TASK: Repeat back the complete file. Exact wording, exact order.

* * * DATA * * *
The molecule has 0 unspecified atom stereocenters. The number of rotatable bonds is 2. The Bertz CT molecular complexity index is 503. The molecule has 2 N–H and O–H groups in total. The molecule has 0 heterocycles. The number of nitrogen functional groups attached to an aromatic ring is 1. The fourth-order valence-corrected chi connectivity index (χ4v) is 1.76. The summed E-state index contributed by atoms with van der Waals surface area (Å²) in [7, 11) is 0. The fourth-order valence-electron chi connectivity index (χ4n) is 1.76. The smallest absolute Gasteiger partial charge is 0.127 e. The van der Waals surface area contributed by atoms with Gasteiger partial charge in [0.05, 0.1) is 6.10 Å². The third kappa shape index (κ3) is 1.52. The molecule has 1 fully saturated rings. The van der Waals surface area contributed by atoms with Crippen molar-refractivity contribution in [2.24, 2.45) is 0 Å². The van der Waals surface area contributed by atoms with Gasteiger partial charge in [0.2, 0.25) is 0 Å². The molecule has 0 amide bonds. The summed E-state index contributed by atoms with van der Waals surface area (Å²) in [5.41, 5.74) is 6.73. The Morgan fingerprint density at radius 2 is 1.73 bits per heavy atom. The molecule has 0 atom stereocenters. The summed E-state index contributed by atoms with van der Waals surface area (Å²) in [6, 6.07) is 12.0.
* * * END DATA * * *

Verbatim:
The molecule has 0 unspecified atom stereocenters. The number of rotatable bonds is 2. The Bertz CT molecular complexity index is 503. The molecule has 2 N–H and O–H groups in total. The molecule has 0 heterocycles. The number of nitrogen functional groups attached to an aromatic ring is 1. The fourth-order valence-corrected chi connectivity index (χ4v) is 1.76. The summed E-state index contributed by atoms with van der Waals surface area (Å²) in [7, 11) is 0. The fourth-order valence-electron chi connectivity index (χ4n) is 1.76. The smallest absolute Gasteiger partial charge is 0.127 e. The van der Waals surface area contributed by atoms with Gasteiger partial charge in [0.05, 0.1) is 6.10 Å². The third kappa shape index (κ3) is 1.52. The molecule has 1 fully saturated rings. The van der Waals surface area contributed by atoms with Crippen molar-refractivity contribution in [2.24, 2.45) is 0 Å². The van der Waals surface area contributed by atoms with Gasteiger partial charge in [0.2, 0.25) is 0 Å². The molecule has 0 amide bonds. The summed E-state index contributed by atoms with van der Waals surface area (Å²) in [5.41, 5.74) is 6.73. The Morgan fingerprint density at radius 2 is 1.73 bits per heavy atom. The molecule has 0 atom stereocenters. The summed E-state index contributed by atoms with van der Waals surface area (Å²) in [6, 6.07) is 12.0.